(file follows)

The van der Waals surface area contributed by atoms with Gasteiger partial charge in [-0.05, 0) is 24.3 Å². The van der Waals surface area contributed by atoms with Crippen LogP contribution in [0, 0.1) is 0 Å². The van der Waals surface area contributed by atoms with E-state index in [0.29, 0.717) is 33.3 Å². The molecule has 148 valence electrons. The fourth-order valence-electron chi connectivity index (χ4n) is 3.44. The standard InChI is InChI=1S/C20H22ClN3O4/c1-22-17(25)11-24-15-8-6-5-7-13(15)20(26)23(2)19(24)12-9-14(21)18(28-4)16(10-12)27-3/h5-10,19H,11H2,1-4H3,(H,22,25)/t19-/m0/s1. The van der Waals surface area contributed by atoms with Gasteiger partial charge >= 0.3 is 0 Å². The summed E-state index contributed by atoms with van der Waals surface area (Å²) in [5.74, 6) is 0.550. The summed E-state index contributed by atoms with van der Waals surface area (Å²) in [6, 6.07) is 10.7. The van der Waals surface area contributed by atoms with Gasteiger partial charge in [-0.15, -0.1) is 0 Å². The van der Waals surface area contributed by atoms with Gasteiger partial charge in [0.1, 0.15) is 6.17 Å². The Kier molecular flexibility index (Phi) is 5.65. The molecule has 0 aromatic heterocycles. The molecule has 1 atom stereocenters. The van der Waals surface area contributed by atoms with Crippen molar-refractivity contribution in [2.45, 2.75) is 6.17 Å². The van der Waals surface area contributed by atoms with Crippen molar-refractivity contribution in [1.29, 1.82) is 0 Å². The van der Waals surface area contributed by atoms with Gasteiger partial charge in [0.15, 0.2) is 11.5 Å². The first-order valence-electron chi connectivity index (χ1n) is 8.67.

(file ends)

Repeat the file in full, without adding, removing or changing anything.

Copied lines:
The van der Waals surface area contributed by atoms with Gasteiger partial charge in [-0.05, 0) is 24.3 Å². The van der Waals surface area contributed by atoms with Crippen LogP contribution in [0, 0.1) is 0 Å². The van der Waals surface area contributed by atoms with E-state index in [0.29, 0.717) is 33.3 Å². The molecule has 148 valence electrons. The fourth-order valence-electron chi connectivity index (χ4n) is 3.44. The standard InChI is InChI=1S/C20H22ClN3O4/c1-22-17(25)11-24-15-8-6-5-7-13(15)20(26)23(2)19(24)12-9-14(21)18(28-4)16(10-12)27-3/h5-10,19H,11H2,1-4H3,(H,22,25)/t19-/m0/s1. The van der Waals surface area contributed by atoms with Gasteiger partial charge >= 0.3 is 0 Å². The summed E-state index contributed by atoms with van der Waals surface area (Å²) in [5.74, 6) is 0.550. The summed E-state index contributed by atoms with van der Waals surface area (Å²) in [6, 6.07) is 10.7. The van der Waals surface area contributed by atoms with Gasteiger partial charge in [-0.15, -0.1) is 0 Å². The van der Waals surface area contributed by atoms with Gasteiger partial charge in [0.1, 0.15) is 6.17 Å². The Kier molecular flexibility index (Phi) is 5.65. The molecule has 0 aromatic heterocycles. The molecule has 1 atom stereocenters. The van der Waals surface area contributed by atoms with Crippen molar-refractivity contribution in [2.45, 2.75) is 6.17 Å². The van der Waals surface area contributed by atoms with Crippen molar-refractivity contribution in [1.29, 1.82) is 0 Å². The van der Waals surface area contributed by atoms with Gasteiger partial charge in [0.15, 0.2) is 11.5 Å². The first-order valence-electron chi connectivity index (χ1n) is 8.67.